Organic Medium Red Clover


  • Double-cut red clover used as cover crop or forage
  • Recovers better than Mammoth when clipped during small grains harvest or as forage
  • Finer stemmed and better feed value than Mammoth red clover
  • Fast establishing and can persist 2-3 years or be used as a one year plow down
  • Inoculated with Pre-Vail (OMRI)


Organic Medium Red Clover
Performance Table
Species NameDrilledBroadcast/AerialIn MixApprox. Seeds/lbSeeding Date RangeSeeding DepthWinter KillTotal N (Lbs/Acre/Yr)
Organic Medium Red Clover8-1215-182-5272,000Feb-May, Aug¼ - ½ inch70-150
Organic Crimson Clover12-2025-302-5150,000June-Sept¼ - ½ inchYes55-130
Organic Mammoth Red Clover8-1215-182-5272,000Feb-May, Aug¼ - ½ inchNo70-150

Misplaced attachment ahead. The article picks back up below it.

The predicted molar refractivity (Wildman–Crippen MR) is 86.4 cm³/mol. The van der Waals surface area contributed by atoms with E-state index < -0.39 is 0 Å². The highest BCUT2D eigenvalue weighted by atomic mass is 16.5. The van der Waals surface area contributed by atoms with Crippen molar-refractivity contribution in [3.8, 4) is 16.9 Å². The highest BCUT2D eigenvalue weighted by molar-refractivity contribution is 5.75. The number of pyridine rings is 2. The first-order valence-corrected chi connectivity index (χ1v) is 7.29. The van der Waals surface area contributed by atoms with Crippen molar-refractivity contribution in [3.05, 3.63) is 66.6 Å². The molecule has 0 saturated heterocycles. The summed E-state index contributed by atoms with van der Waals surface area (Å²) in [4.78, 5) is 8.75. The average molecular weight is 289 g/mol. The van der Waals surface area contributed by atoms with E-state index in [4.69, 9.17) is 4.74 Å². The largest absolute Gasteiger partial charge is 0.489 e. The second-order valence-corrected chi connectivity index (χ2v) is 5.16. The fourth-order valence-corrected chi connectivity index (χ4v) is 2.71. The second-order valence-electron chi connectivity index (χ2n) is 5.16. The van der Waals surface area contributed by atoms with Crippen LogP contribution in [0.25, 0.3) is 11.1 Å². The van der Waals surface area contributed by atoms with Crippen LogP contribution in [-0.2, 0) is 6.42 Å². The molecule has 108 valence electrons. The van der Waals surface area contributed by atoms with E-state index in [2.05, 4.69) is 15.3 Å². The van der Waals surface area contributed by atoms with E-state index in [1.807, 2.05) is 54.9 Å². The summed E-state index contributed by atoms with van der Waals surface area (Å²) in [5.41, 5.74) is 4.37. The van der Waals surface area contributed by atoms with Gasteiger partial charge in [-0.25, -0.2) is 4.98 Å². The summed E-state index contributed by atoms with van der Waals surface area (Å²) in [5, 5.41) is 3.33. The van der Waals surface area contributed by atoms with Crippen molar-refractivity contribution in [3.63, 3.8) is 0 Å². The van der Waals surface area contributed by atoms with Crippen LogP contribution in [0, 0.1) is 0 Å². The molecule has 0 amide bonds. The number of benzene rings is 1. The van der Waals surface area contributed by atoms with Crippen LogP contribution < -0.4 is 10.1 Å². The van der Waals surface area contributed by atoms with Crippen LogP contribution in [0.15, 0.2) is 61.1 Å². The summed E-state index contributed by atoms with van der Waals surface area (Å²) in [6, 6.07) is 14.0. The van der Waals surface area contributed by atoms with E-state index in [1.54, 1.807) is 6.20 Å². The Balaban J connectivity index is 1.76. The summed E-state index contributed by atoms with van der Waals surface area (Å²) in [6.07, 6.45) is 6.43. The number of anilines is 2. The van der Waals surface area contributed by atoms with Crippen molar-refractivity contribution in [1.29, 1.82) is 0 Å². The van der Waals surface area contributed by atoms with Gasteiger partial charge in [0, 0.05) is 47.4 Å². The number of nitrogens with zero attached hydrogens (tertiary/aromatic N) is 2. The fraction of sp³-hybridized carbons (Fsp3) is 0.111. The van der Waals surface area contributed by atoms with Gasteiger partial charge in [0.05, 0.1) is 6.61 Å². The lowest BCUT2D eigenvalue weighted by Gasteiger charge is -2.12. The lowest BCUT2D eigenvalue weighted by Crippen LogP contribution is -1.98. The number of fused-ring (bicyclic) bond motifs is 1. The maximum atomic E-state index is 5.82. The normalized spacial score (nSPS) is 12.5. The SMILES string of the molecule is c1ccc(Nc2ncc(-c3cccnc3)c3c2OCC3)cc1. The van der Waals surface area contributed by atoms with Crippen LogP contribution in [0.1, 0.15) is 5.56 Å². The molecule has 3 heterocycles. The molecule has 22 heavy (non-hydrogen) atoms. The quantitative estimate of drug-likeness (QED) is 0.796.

Organic Yellow Blossom Sweet Clover8-12152-5259,000Feb-May, Aug¼ - ½ inch90-170
Organic Hairy Vetch (Northern Origin)25-3035-4010-1516,000Aug-Oct½ - 1 inchYes70-200
Organic Blackeyed Cowpeas50-75NA25-352,000June-Aug½ - 1 inchYes150


Extremely versatile, multipurpose clover that establishes easily and rapidly. Not as drought-tolerant, winter-hardy or long-lived as alfalfa.

Best Use: Pasture, haylage, dry hay or cover crop

Adaptation: Grows on all types of soils, but better adapted to heavier soils. Performs better than alfalfa on wet and low pH soils.

Pasture & Hay: Hay dries slowly, but improved varieties (Ruby Red, Freedom! MR) drydown faster. Can cause livestock bloat when high-percentage stands are grazed.

Planting Date: February – May, July 15 – August 30. Best clover for frost-seeding.

Seeding: 8-12 lbs/acre drilled, 15-18 lbs/acre broadcast; 2-5 lbs/acre in a mix. Drill or broadcast and roll. Plant 1/4″ to 1/2″ deep.

Cutting/Grazing: Medium red clovers recover after being cut. Don’t cut after September 1 in the seeding year to allow root reserves to build for winter survival. Graze or cut for hay when 25% – 50% of the red clover stand blooms. Leave at least 2″ growth after each harvest.

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